From the Eastern Daily Press, Wednesday, June 30, 2004:
How free are they?
Your leader (June 29) makes much of the outrage of Iraq's "democrats" - and, if such people exist, they are certainly going to need it because the future of that devastated country is far from certain.
It is naive to believe "democracy" has arrived in Iraq and that now we can all congratulate ourselves on a job well done.
The issue here, surely, is to what extent real "sovereignty" has been transferred to the Iraqi people and what difference will it make to their lives.
The Iraqis will hope for the following freedoms, which are taken for granted in any sovereign state:
Freedom to vote for whom they want in their elections;
Freedom to establish a non-secular Islamic state, if they wish;
Freedom to dismantle the biggest US embassy in the world, currently being built on their soil, if they so desire;
Freedom to work - and not having their jobs taken by foreign (mainly US) contractors;
Freedom not to be a 'client state' of the US (which is the version of democracy we are trying to impose on this proud and ancient people;
Freedom to control their own destiny - including the millions of dollars of oil revenue and aid allocated for re-construction, which is currently "managed" by the US-led authority, and of which $20 million is reported to be missing, unaccounted for;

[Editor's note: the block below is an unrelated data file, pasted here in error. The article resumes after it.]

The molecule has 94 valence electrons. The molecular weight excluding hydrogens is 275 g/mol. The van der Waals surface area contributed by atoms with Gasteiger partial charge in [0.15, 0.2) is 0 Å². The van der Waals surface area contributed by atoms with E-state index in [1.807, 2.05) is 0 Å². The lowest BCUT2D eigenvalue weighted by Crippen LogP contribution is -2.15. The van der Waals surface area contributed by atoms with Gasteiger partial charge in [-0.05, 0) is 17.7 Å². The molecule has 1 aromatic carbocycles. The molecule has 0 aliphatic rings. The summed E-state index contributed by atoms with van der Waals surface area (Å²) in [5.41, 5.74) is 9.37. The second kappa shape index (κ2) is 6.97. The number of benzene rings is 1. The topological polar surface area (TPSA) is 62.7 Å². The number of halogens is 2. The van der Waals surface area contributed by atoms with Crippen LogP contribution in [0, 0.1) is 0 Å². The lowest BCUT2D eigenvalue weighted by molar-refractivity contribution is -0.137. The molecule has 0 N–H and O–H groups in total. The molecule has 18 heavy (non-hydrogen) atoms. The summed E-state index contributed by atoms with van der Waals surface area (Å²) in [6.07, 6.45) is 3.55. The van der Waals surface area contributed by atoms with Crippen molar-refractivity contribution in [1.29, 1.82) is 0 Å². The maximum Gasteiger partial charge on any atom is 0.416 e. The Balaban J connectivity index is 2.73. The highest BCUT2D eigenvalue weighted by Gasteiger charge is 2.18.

Freedom to trust and believe that international law applies to every nation without exception;
Freedom to remember that all this happened before when Britain occupied Iraq in 1917 and made empty statements about "full sovereignty" in 1920;
Freedom to hope that somehow lessons have been learnt by the US/UK.
Only if all these freedoms can be guaranteed should we even begin to think we have helped the Iraqi people. Until then, it behoves all of us to remain vigilant on their behalf and ensure the words "democracy" and "freedom" are not debased.
Legality was in doubt
Braymeadow Lane, Little Melton. Does J. Rogers (Letters, June 17) know something about the United nations that Kofi Annan, its Secretary General, doesn't?
Mr Rogers believes "the war was legal" because it was "buttressed by three previous UN Security Council Resolutions". However, Kofi Annan clearly stated before the invasion that "if the US and others were to go outside the Security Council and take unilateral action they would not be in conformity with the charter". I'm not sure what higher authority I can quote to prove the invasion of Iraq contravened the UN Charter.
Furthermore, the US Administration itself has admitted the invasion was contrary to international law. In November, 2003, Richard Perle, a senior adviser to Donald Rumsfeld, said: "I think in this case international law stood in the way of doing the right thing."